A search in the document for the word "hunger" provides the following result: (S374) Hunger Free Students' Bill of Rights Act, which requires that students be provided meals regardless of their ability to pay.
Public school districts and public, private and religious schools that participate in the national school lunch program or school breakfast program are prohibited from stigmatizing or discriminating against a student through public identification of a meal debt, forced disposal of served meals or the imposition of chores or other work not required of other students. Schools must ensure that all eligible students are enrolled in a free or reduced - fee meal program and must direct all communications about a meal debt to parents and guardians, not to the student.
That very important piece of legislation made headlines in The New York Times, National Public Radio and other national media outlets.
The "hunger" word search on the document brings up no other results, and we know that several important pieces of legislation dealing with hunger and its related symptom of poverty came up during the session. Two such issues were on the legislative agenda of the Lutheran Advocacy Ministry-New Mexico for the 2017 Legislative Session.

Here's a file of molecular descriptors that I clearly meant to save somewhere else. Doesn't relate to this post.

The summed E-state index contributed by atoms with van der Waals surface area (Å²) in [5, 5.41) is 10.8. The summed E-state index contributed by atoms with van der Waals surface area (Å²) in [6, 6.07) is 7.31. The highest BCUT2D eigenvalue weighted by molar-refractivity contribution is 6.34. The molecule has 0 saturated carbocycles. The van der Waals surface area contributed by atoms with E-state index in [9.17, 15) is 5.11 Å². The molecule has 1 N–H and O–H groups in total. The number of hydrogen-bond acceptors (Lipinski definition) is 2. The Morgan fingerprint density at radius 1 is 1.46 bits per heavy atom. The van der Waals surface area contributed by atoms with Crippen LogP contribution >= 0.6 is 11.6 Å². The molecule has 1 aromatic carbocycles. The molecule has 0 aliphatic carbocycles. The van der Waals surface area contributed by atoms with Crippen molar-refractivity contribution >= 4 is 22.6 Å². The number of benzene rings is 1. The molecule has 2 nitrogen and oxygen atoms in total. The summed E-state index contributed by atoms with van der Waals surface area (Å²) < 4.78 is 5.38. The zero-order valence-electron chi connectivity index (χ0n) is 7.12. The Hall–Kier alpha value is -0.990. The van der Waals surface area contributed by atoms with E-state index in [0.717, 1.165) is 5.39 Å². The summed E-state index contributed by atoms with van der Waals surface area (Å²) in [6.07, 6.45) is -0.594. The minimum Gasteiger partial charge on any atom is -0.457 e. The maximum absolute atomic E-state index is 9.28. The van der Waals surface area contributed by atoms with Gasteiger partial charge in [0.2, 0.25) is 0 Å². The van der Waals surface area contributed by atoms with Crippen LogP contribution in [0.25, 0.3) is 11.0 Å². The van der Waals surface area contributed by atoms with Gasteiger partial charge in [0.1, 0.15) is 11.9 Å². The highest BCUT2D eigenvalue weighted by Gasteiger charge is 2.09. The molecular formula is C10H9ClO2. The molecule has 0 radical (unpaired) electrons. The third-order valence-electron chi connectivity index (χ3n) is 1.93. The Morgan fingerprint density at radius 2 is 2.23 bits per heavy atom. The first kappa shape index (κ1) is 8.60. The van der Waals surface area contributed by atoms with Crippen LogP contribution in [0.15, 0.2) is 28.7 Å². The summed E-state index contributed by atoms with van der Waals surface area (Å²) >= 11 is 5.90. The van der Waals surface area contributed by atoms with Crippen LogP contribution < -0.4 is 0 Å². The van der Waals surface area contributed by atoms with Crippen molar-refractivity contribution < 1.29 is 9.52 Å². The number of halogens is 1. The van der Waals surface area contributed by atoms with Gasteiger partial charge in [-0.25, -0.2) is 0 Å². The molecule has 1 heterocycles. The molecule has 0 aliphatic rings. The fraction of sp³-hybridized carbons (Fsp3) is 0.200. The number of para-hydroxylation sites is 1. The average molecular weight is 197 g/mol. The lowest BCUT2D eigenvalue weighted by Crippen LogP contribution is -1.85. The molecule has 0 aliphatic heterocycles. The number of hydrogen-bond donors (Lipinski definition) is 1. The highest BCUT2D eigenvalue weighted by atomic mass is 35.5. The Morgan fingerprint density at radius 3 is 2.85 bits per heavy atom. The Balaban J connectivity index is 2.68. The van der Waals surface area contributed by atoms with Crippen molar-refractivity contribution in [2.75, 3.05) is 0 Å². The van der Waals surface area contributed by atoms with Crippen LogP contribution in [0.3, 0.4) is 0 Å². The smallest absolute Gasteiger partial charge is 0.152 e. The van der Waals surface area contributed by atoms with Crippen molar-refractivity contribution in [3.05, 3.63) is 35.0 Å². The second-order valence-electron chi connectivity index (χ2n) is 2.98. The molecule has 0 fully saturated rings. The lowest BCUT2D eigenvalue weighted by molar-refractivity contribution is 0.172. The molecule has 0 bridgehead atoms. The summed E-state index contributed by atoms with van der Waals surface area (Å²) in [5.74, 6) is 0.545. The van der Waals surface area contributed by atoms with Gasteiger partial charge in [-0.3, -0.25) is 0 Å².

- Protecting funding for the state SNAP supplement program & against increasing barriers to SNAP enrollment
- Efforts to close New Mexico’s food gap & funding for food banks
So what was the outcome of these legislative initiatives in the State Legislature (regular and special session)?
Ruth Hoffman, director of the Lutheran-Advocacy Ministry-New Mexico, will give us an update at the bimonthly meeting of the Interfaith Hunger Coalition Plus, Ruth will tell us which issues are likely to surface in the 2018 state legislative session.
Tuesday, August 8
First Presbyterian Church
(Martin Luther King and I-25)
The public is cordially invited.
(LAM-NM is an endorsing partner of the Interfaith Hunger Coalition)